Lighting fixtures. Because China’s strict COVID-19 lockdowns have led to supply-chain issues for foreign importers over the last two years, Michael Strickland of Nashville-based Bandit Lites must contend with a shortage of fixtures, spare parts, cases, cables, nuts, bolts and screws. “Lighting is reliant on China for about 90% of their products,” says Strickland, chair and founder of the company, which has supplied equipment for tours for artists including Van Halen, Queen and Carrie Underwood. “People have to use older fixtures. Most acts are making compromises. They cannot get the new light X they want, so they take the older light Y just to have a light.”
“The supply-chain issues that are affecting everything from toilet paper to computer chips – all that has affected complex moving lights, audio consoles and LEDs,” says Craig Mitchell, managing director of Orlando-based LMG Touring. “Freight costs have gone up dramatically.”
Cymbals. The Velveteers, a Boulder, Colo., rock band, were recently touring in Michigan when the drummer broke a crash-ride cymbal — and didn’t have a backup for the next gig. The band’s manager, Brian Schwartz, frantically drove to equipment stores before finally procuring one that wasn’t exactly right — for $450. “It’s hard for us to find the right cymbals. We’re seeing more and more on backorder than I’ve ever seen,” Schwartz says. “It just causes anxiety and concern on the road.”
The issue with cymbals is not so much lack of availability but shipping delays: According to Adam Anderson, a product specialist at percussion chain Meinl USA, products that usually ship within two to four weeks are now taking roughly four to 12 weeks. “The orders keep coming in, so it becomes a perpetual issue,” he says. “We do have equivalent instruments available.” Adds Nickleski: “The industry went from minimal orders [during the pandemic] to 200% busier than they were in 2019. They don’t have the staffing to do that, let alone what they used to do in 2019.”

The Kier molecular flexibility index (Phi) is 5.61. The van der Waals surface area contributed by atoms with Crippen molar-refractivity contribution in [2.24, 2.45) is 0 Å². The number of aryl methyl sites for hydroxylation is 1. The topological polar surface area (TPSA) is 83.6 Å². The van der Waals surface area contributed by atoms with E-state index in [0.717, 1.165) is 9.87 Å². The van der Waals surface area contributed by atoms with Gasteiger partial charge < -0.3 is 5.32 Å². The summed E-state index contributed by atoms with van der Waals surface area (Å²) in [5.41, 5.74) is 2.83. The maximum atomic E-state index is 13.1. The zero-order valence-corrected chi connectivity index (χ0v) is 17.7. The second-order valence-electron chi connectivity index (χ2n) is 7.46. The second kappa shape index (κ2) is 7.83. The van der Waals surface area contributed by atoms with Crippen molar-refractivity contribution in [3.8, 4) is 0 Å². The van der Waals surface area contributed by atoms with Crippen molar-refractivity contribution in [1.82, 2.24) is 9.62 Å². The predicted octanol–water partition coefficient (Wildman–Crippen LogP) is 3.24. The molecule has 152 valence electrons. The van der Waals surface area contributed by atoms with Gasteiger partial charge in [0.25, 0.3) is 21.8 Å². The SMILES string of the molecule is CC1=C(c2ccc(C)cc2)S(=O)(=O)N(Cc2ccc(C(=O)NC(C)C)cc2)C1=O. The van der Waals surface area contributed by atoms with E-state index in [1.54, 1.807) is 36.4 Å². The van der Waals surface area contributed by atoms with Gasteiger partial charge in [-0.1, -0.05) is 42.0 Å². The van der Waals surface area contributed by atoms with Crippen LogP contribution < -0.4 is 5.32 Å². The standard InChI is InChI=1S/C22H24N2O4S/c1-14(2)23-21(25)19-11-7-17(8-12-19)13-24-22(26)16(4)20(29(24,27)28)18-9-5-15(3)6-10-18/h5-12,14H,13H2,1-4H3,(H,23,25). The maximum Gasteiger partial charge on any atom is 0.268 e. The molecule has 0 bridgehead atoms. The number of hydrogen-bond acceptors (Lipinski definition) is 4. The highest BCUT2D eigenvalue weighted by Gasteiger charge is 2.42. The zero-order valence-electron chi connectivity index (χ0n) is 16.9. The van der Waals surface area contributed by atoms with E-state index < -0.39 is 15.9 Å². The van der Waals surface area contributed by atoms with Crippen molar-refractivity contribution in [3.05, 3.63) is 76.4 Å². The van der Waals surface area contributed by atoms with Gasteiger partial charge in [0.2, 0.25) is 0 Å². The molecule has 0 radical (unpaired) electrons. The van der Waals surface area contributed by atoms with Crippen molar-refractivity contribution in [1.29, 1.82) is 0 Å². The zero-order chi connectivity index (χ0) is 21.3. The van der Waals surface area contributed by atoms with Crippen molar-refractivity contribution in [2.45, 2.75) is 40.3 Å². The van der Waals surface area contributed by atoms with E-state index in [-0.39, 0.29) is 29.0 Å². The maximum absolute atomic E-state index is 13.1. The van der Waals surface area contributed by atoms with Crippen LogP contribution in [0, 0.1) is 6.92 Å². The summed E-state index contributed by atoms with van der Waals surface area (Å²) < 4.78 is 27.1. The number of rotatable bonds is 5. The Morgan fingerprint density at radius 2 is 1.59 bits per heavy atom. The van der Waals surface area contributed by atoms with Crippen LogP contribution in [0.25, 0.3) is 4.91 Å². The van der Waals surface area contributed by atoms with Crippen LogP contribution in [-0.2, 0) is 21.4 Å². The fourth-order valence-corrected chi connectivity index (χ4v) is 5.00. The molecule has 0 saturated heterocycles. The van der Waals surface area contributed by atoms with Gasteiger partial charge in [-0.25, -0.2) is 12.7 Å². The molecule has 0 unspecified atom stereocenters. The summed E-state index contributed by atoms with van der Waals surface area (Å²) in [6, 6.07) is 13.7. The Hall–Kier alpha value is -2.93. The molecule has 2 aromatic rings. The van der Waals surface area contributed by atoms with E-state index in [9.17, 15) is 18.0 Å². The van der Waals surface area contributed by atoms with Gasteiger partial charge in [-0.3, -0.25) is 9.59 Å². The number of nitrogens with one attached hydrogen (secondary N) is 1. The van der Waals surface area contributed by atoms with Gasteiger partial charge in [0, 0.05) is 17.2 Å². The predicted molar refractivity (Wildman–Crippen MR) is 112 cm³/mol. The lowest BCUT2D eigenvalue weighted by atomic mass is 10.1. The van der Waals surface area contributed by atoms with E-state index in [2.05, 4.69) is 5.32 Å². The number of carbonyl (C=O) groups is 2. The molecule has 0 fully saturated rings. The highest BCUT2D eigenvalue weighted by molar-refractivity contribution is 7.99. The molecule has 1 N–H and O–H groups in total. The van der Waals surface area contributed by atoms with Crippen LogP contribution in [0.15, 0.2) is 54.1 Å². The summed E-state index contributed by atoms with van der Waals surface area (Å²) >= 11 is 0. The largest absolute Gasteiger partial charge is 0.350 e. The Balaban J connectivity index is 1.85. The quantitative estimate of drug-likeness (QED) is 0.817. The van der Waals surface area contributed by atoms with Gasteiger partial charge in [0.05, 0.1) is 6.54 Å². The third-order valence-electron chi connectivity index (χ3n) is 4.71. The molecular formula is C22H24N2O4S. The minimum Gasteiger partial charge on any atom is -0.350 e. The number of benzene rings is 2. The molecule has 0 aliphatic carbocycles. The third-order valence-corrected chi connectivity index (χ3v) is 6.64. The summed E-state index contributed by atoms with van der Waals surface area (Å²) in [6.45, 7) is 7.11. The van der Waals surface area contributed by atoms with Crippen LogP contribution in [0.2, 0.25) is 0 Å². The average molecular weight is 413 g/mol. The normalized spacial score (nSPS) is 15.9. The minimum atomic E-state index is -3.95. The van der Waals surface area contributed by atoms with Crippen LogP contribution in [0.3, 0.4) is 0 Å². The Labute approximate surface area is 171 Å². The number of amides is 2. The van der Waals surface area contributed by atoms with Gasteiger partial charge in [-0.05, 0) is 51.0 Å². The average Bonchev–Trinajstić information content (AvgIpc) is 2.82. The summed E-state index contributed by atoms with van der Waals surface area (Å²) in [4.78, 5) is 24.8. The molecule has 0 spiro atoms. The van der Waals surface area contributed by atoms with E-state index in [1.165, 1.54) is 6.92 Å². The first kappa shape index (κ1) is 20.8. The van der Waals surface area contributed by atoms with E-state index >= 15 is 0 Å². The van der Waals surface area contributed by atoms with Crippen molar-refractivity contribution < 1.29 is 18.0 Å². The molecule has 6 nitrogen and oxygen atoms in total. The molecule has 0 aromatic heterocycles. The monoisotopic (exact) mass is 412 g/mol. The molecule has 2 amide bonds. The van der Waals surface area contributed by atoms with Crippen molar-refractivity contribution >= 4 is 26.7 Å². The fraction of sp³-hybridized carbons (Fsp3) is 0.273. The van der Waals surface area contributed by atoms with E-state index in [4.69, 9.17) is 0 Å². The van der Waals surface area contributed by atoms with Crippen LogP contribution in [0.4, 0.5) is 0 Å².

Wireless microphones and in-ear monitors. The international lockdown in 2020 stopped people from driving, which caused a plunge in car sales, which led to auto manufacturers drastically reducing orders for electronic chips that control lighting, seats and audio systems. That resulted in a chip shortage beginning in 2021 — and problems for touring bands whose wireless mics, in-ear monitors and other on-stage equipment rely on similar kinds of chips.
Jack Funk, tour manager for Dashboard Confessional, says equipment-rental prices have “quadrupled” for mics and monitors and they’ve occasionally been forced to rely on older models. “They offered us the old-style ones and we’re like, ‘No, this is what we want’ — and they’re like, ‘No, we don’t have those,'” he says. “If you haven’t reserved any of that stuff, you won’t get it.”